In a new study, researchers explore the use of microplasma – a highly focused stream of chemically excited ions and molecules – as a noninvasive method for attacking the bacterial biofilms that resist antibiotic treatment in the middle ear.

  • Molecular model of ErSO, an anticancer compound

    New approach eradicates breast cancer in mice

    A new approach to treating breast cancer kills 95-100% of cancer cells in mouse models of human estrogen-receptor-positive breast cancers and their metastases in bone, brain, liver and lungs. The newly developed drug, called ErSO, quickly shrinks even large tumors to undetectable levels.

  • Sheldon Jacobson and Janet Jokela stand outdoors.

    2020 deadlier than previous five years, even with COVID-19 numbers removed, study finds

    An upswing in death rates from non-COVID-19 causes in 2020 hit hard for men ages 15-64, according to a new study by computer science professor Sheldon H. Jacobson and internal medicine professor Janet Jokela.

  • A SHIELD worker explains the protocol for a COVID-19 saliva test at the University of Illinois.

    University of Illinois receives APLU award for COVID-19 testing program

    The University of Illinois Urbana-Champaign has received the inaugural Research Response to Community Crisis Award from the Association of Public and Land-grant Universities for its COVID-19 testing program.

  • An Illinois student provides a saliva sample for a COVID-19 test.

    Frequent COVID-19 testing key to efficient, early detection, study finds

    The chance of detecting the virus that causes COVID-19 increases with more frequent testing, no matter the type of test, a new study found. Both polymerase chain reaction and antigen tests, paired with rapid results reporting, can achieve 98% sensitivity if deployed at least every three days.

  • Barbara Fiese and Kelly Freeman Bost sitting at a table in the Family Resiliency Center on the U. of I. campus.

    Consistent bedtime routines in infancy improve children's sleep habits through age 2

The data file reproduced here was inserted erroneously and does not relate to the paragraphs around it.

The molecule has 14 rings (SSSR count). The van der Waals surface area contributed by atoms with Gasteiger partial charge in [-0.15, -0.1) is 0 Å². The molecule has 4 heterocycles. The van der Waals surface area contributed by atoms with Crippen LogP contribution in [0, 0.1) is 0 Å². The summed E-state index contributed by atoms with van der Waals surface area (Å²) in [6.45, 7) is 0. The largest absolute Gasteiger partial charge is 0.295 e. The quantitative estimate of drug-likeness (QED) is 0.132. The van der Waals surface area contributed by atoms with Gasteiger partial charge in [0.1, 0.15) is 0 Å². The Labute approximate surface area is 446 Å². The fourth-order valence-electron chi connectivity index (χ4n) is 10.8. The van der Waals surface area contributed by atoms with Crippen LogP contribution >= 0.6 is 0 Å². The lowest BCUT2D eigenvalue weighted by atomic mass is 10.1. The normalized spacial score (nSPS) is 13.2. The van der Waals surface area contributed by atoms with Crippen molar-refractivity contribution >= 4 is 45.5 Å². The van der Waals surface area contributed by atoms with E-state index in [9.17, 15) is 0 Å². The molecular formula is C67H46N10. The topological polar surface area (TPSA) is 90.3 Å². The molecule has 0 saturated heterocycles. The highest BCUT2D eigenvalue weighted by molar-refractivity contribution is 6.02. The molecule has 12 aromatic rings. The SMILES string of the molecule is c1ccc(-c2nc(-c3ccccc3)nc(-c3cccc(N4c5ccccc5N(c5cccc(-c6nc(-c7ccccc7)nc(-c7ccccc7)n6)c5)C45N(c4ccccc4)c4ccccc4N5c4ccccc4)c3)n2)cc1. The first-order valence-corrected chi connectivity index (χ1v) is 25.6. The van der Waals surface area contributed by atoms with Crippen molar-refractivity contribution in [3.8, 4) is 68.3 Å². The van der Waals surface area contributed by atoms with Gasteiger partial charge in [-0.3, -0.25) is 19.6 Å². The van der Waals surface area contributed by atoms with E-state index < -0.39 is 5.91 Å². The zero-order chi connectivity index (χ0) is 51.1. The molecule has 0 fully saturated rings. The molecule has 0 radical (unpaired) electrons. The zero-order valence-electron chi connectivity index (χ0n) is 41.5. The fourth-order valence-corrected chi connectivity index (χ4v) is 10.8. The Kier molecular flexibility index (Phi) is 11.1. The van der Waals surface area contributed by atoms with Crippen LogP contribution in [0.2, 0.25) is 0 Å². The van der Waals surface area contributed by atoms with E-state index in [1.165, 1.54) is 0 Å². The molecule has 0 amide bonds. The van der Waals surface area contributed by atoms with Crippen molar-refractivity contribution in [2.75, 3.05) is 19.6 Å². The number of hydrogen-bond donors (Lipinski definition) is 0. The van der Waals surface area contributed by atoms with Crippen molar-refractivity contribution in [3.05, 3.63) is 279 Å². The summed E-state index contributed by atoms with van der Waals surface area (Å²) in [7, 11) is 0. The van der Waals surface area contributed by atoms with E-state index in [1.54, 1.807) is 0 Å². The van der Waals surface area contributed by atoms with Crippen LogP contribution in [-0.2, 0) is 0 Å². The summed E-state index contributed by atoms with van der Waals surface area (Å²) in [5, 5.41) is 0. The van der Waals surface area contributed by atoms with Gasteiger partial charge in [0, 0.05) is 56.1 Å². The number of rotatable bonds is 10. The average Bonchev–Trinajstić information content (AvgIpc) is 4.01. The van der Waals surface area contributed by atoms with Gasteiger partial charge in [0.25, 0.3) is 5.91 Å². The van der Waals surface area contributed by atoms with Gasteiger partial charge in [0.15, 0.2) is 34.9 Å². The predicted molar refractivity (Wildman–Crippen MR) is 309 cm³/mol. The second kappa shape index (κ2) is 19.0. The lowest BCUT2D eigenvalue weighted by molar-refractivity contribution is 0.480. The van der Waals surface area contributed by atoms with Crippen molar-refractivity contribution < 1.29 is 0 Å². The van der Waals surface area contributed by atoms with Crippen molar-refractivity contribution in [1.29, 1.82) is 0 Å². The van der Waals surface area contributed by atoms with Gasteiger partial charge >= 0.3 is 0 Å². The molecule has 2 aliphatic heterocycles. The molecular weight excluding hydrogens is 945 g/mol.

Consistent bedtime routines and activities such as reading books beginning when infants are 3 months old promote better sleep habits through age 2, according to a study by researchers at the Family Resiliency Center.

  • Professor Yi Lu

    DNAzymes could outperform protein enzymes for genetic engineering

    Move over, gene-editing proteins – there’s a smaller, cheaper, more specific genetic engineering tool on the block: DNAzymes – small DNA molecules that can function like protein enzymes.

    Researchers at the University of Illinois Urbana-Champaign have developed a technique that, for the first time, allows DNAzymes to target and cut double-stranded DNA, overcoming a significant limitation of the technology.

  • Food science professor M. Yanina Pepino sitting in the kitchen of her home

    Cancer survivors' tongues less sensitive to tastes than those of healthy peers

    Head and neck cancer survivors' tongues are less sensitive to bitter, salty and sweet tastes, and this taste dysfunction lasts for years, University of Illinois Urbana-Champaign scientists found in a new study.

  • Photo of a young woman inside an MRI suite wearing an imaging cap with many sensors attached.

    Combining three techniques boosts brain-imaging precision

    Researchers have developed a method to combine three brain-imaging techniques to more precisely capture the timing and location of brain responses to a stimulus.

  • Headshot of Eunice Santos

    Model helps predict, analyze decision-making on adopting Type 2 diabetes medical guidelines

    A new computational framework incorporates social interactions to analyze how best to communicate about new medical guidelines to encourage their adoption.

  • Portrait of researcher.

    Cholesterol metabolite induces production of cancer-promoting vesicles

    Scientists report that a byproduct of cholesterol metabolism causes some cells to send out cancer-promoting signals to other cells. These signals are packaged in membrane-bound compartments called extracellular vesicles.

  • Professor Ruby Mendenhall

    Why do we need a health care equity law?

    The Illinois Health Care and Human Services Reform Act has potential to address root causes of health disparities and foster health equity through provisions such as implicit bias training and community health workers, says Illinois professor Ruby Mendenhall.

     

  • A microscope image of brilliantly colored crystals in a kidney stone.

    Geology helps map kidney stone formation from tiny to troublesome